More than 200,000 people demonstrated on streets up and down the country in protest against water charges. Even in the smaller towns across Ireland, people marched in their thousands, while cities crowd numbers were in the tens of thousands.
About 30,000 braved incessant rain in Cork city. The march took almost an hour-and-a-half to make its way through Cork city centre. Among the politicians protesting was Sinn Fein’s Jonathan O’Brien, who said: “The government needs to recognise the numbers on the streets. People are not going to pay, it is a tax too far.”
The organisers of the more than 100 protests expressed delight at the huge turnout amid terrible weather.
The Right2Water campaign said: “Today showed the strength of public opposition to water charges in communities up and down the country.
“The time has come for the government to accept the will of the people, abolish domestic water charges and return to the drawing board. Until they do, the Right2Water campaign will keep up the pressure.”
The group said details of a major rally outside the Dublin parliament on December 10 — International Human Rights Day — will be announced in the coming days.
Sinn Fein president Gerry Adams was at the rally in Dundalk, and he said: “Today’s Right2Water day of action was a huge success, with positive, family-friendly demonstrations right across the state.
“It is clear that the Fine Gael/Labour government has totally underestimated the level of public anger at the imposition of domestic water charges and the determination that now exists to defeat them.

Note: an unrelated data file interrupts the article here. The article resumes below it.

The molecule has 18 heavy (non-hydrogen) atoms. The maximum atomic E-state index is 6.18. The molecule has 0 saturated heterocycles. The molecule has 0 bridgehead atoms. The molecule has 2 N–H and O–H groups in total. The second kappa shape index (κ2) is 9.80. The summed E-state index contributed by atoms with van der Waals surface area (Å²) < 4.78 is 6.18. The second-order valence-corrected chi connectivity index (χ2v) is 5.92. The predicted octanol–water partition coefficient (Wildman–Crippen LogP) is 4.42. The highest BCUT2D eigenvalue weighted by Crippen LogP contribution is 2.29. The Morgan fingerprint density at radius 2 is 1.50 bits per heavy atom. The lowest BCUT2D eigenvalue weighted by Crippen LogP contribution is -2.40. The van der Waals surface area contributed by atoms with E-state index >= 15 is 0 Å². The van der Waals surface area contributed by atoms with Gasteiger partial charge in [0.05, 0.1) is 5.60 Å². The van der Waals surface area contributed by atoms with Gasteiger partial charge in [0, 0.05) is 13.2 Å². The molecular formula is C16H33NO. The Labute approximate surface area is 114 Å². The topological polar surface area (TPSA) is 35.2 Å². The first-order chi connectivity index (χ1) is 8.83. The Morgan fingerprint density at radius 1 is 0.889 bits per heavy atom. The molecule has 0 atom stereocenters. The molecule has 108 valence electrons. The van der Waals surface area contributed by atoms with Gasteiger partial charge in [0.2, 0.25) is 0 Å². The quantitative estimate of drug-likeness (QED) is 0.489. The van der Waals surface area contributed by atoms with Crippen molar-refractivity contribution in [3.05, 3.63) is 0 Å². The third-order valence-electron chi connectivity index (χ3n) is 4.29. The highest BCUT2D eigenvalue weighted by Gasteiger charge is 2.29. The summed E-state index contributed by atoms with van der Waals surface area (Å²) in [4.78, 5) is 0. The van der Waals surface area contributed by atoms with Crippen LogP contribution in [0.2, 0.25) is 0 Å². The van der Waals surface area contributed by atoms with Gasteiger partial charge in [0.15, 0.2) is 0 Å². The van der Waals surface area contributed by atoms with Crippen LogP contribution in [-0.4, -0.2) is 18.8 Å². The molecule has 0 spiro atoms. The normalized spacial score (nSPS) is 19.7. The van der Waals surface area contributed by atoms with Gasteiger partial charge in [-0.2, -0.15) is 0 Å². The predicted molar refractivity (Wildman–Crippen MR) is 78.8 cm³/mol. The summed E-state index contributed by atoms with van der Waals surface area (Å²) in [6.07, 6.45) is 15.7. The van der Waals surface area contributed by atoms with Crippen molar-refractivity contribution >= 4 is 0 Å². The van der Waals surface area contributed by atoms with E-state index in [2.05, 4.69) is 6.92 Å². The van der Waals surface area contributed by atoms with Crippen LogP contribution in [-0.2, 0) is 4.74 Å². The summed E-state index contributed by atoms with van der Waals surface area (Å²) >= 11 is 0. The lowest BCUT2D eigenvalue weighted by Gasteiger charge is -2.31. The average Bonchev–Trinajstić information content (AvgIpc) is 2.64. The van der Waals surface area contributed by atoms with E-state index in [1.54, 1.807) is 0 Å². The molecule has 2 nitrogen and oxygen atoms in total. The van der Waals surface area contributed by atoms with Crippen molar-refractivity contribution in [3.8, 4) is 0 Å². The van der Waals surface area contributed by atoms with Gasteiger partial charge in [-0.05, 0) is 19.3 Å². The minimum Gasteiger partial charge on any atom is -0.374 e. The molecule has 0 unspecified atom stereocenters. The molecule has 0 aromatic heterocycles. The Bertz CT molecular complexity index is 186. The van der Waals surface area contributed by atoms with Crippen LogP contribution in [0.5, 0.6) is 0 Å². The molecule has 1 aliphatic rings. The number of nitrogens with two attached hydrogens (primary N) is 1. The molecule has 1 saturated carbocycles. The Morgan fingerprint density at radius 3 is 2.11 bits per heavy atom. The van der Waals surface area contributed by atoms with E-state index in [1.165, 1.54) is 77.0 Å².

“The establishment of Irish Water and the imposition of domestic water charges has been a fiasco from the start.
“Citizens have had enough of relentless austerity, new taxes and charges. They have said loudly and clearly that they will not accept the Water Tax.
“This government must listen to the people and end its imposition of water charges.”
The huge demonstrations came as Sinn Fein, which has campaigned against austerity measures, topped an opinion poll in the Irish republic for the first time in the history of polling in the southern state. The Millward Brown survey for the November 2 Sunday Independent questioned 1000 people over the past 10 days. Sinn Fein gained four points to move up to 26%.
It shows independents also making gains. They increased their support by two points to 23%.
Support for both parties in the governing coalition is down significantly, with Fine Gael dropping three points to 22% and Labour down two points to 7%. Opposition party Fianna Fail has also seen a drop in support, down one to 20%.
The poll showed a major move up for Sinn Fein, despite an intensive and orchestrated campaign in the establishment media to damage the party.
[Reprinted from Irish Republican news.]